The life of fallen Horsley Park Brigade Rural Fire Service volunteer and hero, Andrew O’Dwyer, 36, was commemorated by loved ones, friends, and the wider community, at his Requiem Mass at Our Lady of Victories Horsley Park, Sydney, on Tuesday 7 January.
Andrew, along with fellow Horsley Park RFS volunteer Geoffrey Keaton, perished protecting Australians from some of the worst fires in the nation’s history near Buxton after a tree caused their truck to roll on 19 December.
Andrew’s father, Errol O’Dwyer, parishioner at St John the Baptist Catholic Church Bonnyrigg, spoke tenderly of his son’s life of virtue and sacrifice.
“Andrew was a wonderful sweet boy even as a baby,” he said.
“He played the role of protector for his little sister Amanda and took great pride in taking care of others.”
Immediate family attending included Andrew’s mother Margaret, sister Amanda, beloved wife Melissa, and cherished 19-month-old daughter Charlotte who was baptised 9 months ago at Bonnyrigg.
The church, filled to capacity with an estimated 800 mourners, included dignitaries such as Prime Minister Scott Morrison, the New South Wales Premier Gladys Berejiklian, Federal MP for McMahon Chris Bowen, NSW MP for Wollondilly Nathaniel Smith and NSW Rural Fire Service Commissioner Shane Fitzsimmons, who delivered the eulogy. “Andrew was a genuine, decent guy who loved family, loved brigade, loved the outdoors and loved serving his community,” he said.
“There are no words that can adequately describe our sorrow, respect and regard.”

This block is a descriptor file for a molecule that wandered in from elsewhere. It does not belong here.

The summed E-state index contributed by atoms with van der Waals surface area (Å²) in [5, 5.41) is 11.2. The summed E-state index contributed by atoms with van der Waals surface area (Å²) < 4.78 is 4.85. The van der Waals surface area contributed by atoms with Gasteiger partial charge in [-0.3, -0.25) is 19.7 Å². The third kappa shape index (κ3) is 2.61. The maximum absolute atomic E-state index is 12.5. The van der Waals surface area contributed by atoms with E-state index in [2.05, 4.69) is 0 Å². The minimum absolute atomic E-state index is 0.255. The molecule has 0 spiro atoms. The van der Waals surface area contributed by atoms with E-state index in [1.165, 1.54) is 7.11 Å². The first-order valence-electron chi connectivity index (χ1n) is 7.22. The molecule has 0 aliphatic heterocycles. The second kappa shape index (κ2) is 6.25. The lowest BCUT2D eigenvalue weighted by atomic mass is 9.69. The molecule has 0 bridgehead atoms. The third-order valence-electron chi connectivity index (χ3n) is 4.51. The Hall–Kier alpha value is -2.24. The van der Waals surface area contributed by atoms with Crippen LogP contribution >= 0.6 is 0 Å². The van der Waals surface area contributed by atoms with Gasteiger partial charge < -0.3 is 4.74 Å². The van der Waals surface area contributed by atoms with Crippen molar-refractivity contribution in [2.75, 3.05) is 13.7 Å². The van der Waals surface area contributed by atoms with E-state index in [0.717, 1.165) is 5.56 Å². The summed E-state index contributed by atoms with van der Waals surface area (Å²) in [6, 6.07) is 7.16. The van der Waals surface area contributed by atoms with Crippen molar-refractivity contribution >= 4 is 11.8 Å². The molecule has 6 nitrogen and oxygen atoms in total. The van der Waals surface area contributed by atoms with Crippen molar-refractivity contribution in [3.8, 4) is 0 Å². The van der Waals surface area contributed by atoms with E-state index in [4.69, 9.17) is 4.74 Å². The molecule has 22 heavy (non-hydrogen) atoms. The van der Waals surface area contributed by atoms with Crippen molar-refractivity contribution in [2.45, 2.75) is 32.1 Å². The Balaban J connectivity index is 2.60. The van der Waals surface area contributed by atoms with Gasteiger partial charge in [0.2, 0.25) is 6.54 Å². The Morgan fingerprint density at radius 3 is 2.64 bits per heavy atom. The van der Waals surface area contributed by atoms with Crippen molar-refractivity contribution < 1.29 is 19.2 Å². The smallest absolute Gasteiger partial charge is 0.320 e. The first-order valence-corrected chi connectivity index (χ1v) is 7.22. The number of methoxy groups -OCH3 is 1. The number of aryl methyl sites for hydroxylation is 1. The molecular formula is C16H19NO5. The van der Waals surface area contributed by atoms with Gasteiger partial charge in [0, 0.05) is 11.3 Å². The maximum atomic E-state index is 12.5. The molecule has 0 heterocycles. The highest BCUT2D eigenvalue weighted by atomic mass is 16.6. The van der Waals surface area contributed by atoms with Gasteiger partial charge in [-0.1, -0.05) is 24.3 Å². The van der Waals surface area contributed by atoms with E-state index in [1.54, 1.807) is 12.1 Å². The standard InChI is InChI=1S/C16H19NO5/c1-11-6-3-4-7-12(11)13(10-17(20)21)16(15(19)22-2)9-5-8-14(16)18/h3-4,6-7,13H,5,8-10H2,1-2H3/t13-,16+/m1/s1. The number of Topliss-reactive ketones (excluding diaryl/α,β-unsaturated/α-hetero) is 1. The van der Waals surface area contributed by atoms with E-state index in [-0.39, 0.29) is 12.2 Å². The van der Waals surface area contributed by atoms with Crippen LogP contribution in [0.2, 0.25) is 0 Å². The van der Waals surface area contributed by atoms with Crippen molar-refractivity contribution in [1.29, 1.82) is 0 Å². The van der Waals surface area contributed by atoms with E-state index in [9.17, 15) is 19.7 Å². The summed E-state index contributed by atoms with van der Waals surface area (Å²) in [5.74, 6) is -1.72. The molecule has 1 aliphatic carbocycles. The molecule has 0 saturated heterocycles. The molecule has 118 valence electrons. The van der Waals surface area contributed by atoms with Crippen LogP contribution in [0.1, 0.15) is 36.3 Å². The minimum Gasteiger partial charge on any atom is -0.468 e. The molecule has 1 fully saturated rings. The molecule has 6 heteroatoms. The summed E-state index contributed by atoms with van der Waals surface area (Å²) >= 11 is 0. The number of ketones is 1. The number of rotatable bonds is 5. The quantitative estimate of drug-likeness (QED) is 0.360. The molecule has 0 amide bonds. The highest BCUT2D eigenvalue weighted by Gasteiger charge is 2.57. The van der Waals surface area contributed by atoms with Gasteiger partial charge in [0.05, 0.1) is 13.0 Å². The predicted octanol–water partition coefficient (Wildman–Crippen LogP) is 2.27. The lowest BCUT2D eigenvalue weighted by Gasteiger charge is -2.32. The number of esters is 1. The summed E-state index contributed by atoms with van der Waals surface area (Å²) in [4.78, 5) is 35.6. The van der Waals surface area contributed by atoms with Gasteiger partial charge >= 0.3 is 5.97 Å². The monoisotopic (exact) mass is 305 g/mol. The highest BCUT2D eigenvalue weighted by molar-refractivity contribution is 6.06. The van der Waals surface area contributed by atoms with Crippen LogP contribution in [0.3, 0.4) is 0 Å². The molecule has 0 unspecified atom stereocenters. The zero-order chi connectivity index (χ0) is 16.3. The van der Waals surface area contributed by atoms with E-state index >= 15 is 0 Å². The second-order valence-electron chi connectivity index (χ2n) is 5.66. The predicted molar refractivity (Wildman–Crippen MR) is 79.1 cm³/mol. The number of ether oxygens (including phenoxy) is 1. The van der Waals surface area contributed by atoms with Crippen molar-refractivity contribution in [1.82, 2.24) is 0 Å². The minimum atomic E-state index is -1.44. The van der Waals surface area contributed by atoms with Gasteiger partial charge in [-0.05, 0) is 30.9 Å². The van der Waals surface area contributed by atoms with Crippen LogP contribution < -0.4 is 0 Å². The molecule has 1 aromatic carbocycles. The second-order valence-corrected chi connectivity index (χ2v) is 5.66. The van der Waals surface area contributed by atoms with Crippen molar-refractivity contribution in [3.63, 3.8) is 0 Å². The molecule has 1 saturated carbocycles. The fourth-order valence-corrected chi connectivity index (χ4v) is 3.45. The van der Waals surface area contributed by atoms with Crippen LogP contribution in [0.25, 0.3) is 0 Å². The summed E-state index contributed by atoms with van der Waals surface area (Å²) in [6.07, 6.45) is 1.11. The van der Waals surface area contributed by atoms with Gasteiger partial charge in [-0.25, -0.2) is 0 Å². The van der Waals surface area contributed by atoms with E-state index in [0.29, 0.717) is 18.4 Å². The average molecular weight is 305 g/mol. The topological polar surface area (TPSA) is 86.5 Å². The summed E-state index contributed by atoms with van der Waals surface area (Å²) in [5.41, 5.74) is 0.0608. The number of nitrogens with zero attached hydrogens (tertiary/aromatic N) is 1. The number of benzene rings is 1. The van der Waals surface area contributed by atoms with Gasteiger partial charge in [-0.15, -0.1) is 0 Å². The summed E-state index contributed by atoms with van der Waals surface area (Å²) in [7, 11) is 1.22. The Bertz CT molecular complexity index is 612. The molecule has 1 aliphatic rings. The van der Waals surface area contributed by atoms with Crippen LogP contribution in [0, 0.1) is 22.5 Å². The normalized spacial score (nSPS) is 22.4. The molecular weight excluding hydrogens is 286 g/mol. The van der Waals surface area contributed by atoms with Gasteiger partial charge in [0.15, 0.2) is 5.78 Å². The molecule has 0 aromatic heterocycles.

Medals of the highest order for the Rural Fire Service – the Commissioner’s Commendation for Extraordinary Service and the Commissioner’s Commendation for Bravery – were presented posthumously to Andrew. Andrew joined the Horsley Park Rural Fire service in 2002 in response to the fires that year and served as deputy captain in 2014-2018.
“The love he had for the fire brigade was as thick as the blood that ran through his veins,” said Andrew’s best friend and colleague, Horsley Park RFS Captain Darren Nation.
“Andrew was at the forefront of brigade social events and will be immensely missed … You were my best mate I love and you and I will miss you.”
In his homily, Mass celebrant Fr Dominic Dinh, Parish Priest at St John the Baptist in Bonnyrigg, spoke of the heroic death of Andrew as a reflection of the selfless life he lived.
“We all have to face death one day in our life so it’s wise to prepare for it and I believe Andrew had prepared for this by the way he lived his life,” he said.
“Faith tells us death is not the end. Andrew you are home with Jesus and you are home with God.”
By David Ryan. Reproduced with permission from The Catholic Weekly, the news publication of the Archdiocese of Sydney.